As per Santosh, the biggest winner here are the players. “The WPL has the potential to provide female cricketers with a higher earning potential, which could further increase their visibility and status within the sport. By creating a professional league for women, the WPL could potentially attract more female fans and encourage more girls to take up cricket,” he adds.
But what’s in store for the brands, considering it is a very fresh property? As per experts, WPL will offer brands the opportunity to align themselves with a cause that is seen as progressive and socially responsible, namely, the promotion of gender equality in sports. In particular, brands that target women and girls, such as fashion, beauty, and personal care brands, could find the WPL to be a particularly relevant platform for promotion. Additionally, brands that focus on health and wellness, or on promoting diversity and inclusivity, could also find the WPL to be a good fit.
In terms of where the action is going to be, both TV and digital are likely to play important roles in the coverage and promotion of the league. Digital media provides an opportunity for brands to reach younger audiences and engage with fans through social media and other digital platforms. “At the same time, TV broadcasts can provide a more traditional and wide-reaching form of advertising that can be particularly effective for building brand awareness,” adds Santosh.
However, considering that viewership for women’s cricket in India is still just a small fraction of men’s cricket viewership, ad rates will be significantly lower. WPL is still a new property, and many factors can affect ad rates, including the quality of the matches, the popularity of the players, size of the target audience and the level of interest from fans. An Indian victory at the ongoing ICC Women’s T20 World Cup can also transform women’s cricket and positively impact the WPL in terms of ad rates.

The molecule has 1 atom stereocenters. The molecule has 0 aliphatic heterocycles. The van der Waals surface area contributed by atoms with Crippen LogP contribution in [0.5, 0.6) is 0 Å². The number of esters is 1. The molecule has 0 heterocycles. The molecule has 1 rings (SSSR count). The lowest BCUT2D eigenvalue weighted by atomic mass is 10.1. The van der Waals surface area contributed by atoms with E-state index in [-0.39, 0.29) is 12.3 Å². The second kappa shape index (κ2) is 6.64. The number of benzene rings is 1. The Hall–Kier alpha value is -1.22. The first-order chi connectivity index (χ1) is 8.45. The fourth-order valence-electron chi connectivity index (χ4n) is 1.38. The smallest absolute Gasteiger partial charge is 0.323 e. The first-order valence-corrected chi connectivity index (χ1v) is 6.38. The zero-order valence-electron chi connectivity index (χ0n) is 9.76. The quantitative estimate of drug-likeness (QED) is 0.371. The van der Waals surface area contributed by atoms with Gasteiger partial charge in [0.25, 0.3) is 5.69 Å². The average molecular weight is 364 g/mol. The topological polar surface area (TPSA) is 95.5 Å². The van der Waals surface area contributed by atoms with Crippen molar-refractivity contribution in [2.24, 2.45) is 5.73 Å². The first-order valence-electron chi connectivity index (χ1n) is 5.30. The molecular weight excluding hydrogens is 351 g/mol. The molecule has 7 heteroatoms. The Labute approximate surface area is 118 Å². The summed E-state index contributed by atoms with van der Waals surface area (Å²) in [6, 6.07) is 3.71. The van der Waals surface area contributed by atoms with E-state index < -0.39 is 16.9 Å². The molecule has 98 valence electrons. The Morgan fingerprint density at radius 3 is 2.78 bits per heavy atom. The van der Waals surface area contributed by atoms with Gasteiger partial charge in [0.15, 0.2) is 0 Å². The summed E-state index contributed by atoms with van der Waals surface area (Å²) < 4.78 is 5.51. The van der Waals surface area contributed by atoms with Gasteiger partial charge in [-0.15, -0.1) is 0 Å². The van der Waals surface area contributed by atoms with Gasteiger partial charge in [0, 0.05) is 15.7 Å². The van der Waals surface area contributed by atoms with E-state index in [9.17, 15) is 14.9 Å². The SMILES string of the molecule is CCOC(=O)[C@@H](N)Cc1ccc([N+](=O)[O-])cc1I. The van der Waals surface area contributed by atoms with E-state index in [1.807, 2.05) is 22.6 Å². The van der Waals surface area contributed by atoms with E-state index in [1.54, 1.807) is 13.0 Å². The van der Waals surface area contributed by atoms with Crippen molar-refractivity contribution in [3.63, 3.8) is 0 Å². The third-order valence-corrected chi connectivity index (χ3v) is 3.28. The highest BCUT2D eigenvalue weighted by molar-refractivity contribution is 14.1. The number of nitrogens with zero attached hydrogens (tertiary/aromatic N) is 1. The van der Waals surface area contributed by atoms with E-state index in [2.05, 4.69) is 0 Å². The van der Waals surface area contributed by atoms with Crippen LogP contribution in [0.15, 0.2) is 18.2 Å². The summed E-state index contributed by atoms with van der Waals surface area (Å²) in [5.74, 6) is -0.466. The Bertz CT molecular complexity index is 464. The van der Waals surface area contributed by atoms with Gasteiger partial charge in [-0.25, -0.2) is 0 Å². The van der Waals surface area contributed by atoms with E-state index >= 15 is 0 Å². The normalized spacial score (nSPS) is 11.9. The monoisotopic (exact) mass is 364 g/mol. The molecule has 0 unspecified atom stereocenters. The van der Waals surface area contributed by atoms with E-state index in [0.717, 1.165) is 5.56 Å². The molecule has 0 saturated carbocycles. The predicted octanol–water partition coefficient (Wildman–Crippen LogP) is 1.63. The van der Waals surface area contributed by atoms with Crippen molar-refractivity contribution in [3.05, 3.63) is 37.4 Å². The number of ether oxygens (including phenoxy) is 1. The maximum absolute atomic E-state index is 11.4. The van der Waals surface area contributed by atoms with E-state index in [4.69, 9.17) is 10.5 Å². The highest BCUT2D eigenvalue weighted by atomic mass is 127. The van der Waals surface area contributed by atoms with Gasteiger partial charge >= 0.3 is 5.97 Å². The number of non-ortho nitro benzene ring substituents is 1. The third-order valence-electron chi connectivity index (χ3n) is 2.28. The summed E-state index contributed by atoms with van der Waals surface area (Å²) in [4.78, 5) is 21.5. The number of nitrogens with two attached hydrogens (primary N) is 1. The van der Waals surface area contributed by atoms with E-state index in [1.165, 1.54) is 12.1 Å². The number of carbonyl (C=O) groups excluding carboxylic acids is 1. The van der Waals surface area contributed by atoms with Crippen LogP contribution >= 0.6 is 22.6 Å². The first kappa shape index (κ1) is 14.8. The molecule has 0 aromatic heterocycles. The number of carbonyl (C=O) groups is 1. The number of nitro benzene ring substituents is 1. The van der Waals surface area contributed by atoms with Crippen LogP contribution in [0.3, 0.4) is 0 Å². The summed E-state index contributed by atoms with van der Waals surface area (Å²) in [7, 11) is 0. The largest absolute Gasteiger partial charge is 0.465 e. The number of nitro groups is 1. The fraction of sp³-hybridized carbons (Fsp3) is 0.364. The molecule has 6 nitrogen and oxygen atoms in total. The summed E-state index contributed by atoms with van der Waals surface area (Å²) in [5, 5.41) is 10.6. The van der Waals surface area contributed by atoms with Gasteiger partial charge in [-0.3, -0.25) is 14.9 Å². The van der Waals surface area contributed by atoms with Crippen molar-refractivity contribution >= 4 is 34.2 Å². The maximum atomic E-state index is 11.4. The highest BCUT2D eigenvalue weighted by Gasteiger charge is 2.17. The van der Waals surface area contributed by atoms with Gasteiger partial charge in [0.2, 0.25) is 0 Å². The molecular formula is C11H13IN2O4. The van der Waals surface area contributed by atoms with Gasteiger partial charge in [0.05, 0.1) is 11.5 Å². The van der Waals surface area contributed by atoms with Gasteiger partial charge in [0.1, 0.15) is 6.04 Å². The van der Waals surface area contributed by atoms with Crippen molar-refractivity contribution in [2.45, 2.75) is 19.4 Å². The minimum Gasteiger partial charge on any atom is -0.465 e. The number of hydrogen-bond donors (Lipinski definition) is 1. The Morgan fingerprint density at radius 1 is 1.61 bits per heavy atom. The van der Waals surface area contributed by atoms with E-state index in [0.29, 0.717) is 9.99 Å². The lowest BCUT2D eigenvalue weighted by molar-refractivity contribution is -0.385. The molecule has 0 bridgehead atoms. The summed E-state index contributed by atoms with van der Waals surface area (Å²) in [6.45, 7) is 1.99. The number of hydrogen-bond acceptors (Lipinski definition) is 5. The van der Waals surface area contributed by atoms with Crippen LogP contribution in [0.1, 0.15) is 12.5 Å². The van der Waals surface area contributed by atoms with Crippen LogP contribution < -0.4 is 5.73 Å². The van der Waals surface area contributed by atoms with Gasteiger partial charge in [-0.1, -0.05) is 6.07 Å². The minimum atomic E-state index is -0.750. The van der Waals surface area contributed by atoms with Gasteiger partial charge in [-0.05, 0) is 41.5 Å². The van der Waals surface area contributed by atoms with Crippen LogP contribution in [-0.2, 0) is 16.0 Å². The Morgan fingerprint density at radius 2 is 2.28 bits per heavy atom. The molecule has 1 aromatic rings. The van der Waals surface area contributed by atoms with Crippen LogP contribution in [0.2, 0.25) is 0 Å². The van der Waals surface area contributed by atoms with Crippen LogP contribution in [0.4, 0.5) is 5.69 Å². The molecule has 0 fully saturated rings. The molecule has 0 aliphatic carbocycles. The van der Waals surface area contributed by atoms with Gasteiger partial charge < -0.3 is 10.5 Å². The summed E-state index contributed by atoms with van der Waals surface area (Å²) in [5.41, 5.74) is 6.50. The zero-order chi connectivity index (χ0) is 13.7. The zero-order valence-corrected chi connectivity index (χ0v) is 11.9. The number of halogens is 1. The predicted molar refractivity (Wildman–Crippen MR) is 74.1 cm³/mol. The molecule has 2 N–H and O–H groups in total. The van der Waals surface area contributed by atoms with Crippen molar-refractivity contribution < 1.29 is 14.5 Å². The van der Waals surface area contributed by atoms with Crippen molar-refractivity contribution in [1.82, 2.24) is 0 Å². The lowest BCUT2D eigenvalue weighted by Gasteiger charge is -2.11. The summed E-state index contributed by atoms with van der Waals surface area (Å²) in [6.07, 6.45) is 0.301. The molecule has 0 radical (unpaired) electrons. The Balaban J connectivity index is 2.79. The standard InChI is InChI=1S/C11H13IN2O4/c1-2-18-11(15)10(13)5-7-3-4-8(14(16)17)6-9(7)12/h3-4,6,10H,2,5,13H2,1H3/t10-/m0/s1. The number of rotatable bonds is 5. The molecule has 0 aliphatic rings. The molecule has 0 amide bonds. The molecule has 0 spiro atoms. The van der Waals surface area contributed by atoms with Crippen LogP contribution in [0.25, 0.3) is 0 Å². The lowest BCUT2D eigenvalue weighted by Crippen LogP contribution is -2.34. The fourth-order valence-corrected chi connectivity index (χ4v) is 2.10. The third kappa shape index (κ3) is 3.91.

“The current WPL will be more of a discovery mechanism to get to a base ad rate for future seasons. Having said that, assuming similar TV ad inventory of 2,300 sec per match like in IPL, ad rates should normally be north of Rs 2 lakh for a ten-second slot. Ad rates in IPL matches range from Rs 15-18 lakh per a ten-second slot. But it should be noted that the ad rates for IPL are still below the break-even threshold,” says Santosh.
Going ahead, to make the WPL a success, experience will need to be drawn from IPL. A similar playbook can be followed here. First and foremost is league promotion by the cricketing board. That can be done through a variety of channels such as social media, TV ads, and other marketing channels. Advertisers will also need to be made aware of the league’s target audience and the potential for growth.
“Also, the league should focus on attracting the best players and providing a world-class experience for players and fans,” adds Santosh.
Sandeep Goyal, MD, Rediffusion, agrees: “The broadcaster’s role is sequential and consequential. The tournament can be promoted and hyped up, but the cricket has to be compelling to watch,” Goyal told FE recently.